A string of mysterious neurological illnesses reported by U.S. diplomats in Cuba was likely caused by directed microwave energy, according to a new report from the National Academies of Sciences.
In late 2016, people who worked at the U.S. embassy in Havana, Cuba, started to develop unexplained symptoms including hearing loud noise accompanied by pain in one or both ears or across the head; other symptoms included ringing in the ears, vision problems, vertigo and cognitive difficulties, according to the report.
In the following years, people working at the U.S. consulate in Guangzhou, China, reported similar symptoms, as did CIA officers in Russia and other countries, according to the report and NBC News. The mysterious illness became known as "The Havana Syndrome," and for some, it became "chronic and debilitating," according to the report.
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The U.S. Department of State (DOS) asked a committee of medical and other experts to review the cases, find scientific evidence suggesting possible causes and to provide recommendations for investigating future cases. The committee found that the symptoms were unlike those associated with any other disorder found in the general medical literature, according to the report. They considered many causes, such as radio frequency energy, chemical exposures, infectious diseases and psychological issues.
The committee concluded that the symptoms and their onset were "consistent with the effects of directed, pulsed radio frequency (RF) energy," David Relman, the chair of the committee, wrote in the report. "Studies published in the open literature more than a half-century ago and over the subsequent decades by Western and Soviet sources provide circumstantial support for this possible mechanism." Radio frequency energy, which includes radio waves and microwaves, is a type of low-energy radiation.
Other mechanisms could have reinforced some of the effects and caused some of the more chronic symptoms in some, such as persistent dizziness, disorders involving the vestibular system (parts of the inner ear and brain that help control balance and eye movements) and psychological conditions, Relman wrote.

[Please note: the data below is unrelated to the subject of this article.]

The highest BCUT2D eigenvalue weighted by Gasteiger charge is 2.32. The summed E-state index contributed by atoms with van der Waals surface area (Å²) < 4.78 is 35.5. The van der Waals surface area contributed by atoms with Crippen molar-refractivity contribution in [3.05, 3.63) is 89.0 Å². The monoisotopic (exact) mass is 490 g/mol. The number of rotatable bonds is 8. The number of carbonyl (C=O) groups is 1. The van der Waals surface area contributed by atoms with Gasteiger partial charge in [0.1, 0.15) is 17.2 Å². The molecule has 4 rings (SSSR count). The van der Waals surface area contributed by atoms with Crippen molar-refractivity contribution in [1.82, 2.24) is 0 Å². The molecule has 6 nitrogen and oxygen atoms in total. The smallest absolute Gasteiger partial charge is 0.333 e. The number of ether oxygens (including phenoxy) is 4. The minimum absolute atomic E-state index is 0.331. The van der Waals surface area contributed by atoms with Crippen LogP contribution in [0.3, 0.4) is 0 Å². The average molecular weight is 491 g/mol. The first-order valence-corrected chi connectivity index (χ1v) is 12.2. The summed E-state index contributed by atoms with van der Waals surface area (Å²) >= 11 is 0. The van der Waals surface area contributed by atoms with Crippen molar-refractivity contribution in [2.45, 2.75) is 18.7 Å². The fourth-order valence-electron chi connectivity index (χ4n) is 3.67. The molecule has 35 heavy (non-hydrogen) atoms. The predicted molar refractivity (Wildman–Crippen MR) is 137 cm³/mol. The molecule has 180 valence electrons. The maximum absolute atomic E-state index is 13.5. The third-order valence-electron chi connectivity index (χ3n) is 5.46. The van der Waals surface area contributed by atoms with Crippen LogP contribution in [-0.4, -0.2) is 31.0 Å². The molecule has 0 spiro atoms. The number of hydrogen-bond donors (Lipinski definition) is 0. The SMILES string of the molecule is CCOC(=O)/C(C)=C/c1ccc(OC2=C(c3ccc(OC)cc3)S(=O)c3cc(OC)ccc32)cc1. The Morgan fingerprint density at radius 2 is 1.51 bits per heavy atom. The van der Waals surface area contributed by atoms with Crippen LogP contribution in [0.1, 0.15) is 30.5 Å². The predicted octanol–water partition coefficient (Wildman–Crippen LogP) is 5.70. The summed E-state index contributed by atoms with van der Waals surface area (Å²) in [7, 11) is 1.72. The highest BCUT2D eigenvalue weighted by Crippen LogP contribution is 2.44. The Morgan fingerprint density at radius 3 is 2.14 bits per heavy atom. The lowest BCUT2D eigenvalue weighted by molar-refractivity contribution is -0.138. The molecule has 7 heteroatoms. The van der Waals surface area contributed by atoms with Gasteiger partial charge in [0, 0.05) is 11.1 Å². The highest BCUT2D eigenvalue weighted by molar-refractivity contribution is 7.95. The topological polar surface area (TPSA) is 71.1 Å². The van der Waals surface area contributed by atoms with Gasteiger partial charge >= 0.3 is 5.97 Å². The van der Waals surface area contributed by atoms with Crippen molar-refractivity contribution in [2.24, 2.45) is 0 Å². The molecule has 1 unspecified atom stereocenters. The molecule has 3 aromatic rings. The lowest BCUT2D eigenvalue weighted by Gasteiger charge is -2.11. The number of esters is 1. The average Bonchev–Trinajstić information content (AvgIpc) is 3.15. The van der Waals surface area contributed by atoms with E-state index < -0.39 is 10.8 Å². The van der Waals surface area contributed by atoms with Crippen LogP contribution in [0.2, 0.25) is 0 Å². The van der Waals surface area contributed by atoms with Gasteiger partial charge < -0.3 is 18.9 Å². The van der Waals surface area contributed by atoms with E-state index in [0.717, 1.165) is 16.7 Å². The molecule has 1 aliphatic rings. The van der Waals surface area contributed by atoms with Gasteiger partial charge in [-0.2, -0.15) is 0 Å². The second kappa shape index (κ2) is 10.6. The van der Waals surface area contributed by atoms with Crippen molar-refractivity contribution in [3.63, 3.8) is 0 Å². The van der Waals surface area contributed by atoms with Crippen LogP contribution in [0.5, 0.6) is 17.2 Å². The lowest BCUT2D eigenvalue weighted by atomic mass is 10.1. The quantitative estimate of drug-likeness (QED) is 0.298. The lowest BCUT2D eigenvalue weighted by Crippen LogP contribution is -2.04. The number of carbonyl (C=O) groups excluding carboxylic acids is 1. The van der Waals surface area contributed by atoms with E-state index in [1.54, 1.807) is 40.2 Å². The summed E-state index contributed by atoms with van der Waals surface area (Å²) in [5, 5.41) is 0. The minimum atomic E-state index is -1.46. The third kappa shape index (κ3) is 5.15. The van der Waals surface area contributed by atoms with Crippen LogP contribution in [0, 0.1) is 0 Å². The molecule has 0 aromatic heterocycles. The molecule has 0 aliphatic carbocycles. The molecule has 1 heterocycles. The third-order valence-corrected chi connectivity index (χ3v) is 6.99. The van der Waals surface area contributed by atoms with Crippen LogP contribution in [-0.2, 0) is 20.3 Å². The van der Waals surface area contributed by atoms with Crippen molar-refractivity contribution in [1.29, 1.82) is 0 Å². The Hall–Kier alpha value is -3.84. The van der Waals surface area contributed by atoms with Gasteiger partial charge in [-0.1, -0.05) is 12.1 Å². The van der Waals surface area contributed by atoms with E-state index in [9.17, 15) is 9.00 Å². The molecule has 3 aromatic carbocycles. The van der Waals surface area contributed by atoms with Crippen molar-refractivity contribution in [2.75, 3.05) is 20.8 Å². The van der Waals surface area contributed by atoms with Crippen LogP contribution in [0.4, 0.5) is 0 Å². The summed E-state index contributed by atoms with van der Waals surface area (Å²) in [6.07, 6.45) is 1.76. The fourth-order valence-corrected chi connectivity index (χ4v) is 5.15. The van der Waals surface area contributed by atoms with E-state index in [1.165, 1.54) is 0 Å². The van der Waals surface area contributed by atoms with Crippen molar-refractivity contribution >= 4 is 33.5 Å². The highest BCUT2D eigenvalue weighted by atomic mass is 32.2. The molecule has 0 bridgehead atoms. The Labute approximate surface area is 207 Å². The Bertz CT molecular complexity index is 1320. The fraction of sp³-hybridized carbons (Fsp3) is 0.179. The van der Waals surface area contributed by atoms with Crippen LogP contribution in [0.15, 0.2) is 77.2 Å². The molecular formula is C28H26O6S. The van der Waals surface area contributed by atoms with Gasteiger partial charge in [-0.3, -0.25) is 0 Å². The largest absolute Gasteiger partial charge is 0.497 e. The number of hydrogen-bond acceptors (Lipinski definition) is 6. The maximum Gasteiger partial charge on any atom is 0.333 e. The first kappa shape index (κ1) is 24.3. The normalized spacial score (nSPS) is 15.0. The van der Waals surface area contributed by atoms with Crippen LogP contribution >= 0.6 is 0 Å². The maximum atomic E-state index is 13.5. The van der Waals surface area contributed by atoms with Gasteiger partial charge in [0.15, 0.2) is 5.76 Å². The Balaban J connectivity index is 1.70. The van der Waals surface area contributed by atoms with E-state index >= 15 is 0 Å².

The committee concluded that other potential causes, such as chemical exposures and infectious diseases, are unlikely; however, "the committee cannot rule out other possible mechanisms and considers it likely that a multiplicity of factors explains some cases and the differences between others," according to the report. For example, some reported symptoms that came on suddenly, while others developed more chronic symptoms that took time to develop.
The report doesn't conclude that the RF energy was due to deliberate attacks, but the wording strongly suggests that it could have been, according to The New York Times. The report says the energy was "directed" and "pulsed," meaning it was targeted and not the result of ambient energy sources, according to the Times.
What's more, some patients reported that their sudden symptoms — such as pain sensation, pressure and sound — came from a specific direction or happened in a specific spot in a room, which hints at a directed energy source, the committee found, according to the Times. The report doesn't point fingers at who could be behind the possible attacks but U.S. intelligence agencies considered Russia to be the main suspect a few years ago, NBC News reported in 2018.
"Even though [the committee] was not in a position to assess or comment on how these [Department of State] cases arose, such as a possible source of directed, pulsed RF energy and the exact circumstances of the putative exposures, the mere consideration of such a scenario raises grave concerns about a world with disinhibited malevolent actors and new tools for causing harm to others," Relman wrote.
The committee also raised concerns that future new cases could arise in government employees working abroad and provided recommendations on surveillance and how to manage and respond to such cases. "The next event may be even more dispersed in time and place, and even more difficult to recognize quickly," Relman wrote.
Originally published on Live Science.
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Yasemin is a staff writer at Live Science, covering health, neuroscience and biology. Her work has appeared in Scientific American, Science and the San Jose Mercury News. She has a bachelor's degree in biomedical engineering from the University of Connecticut and a graduate certificate in science communication from the University of California, Santa Cruz.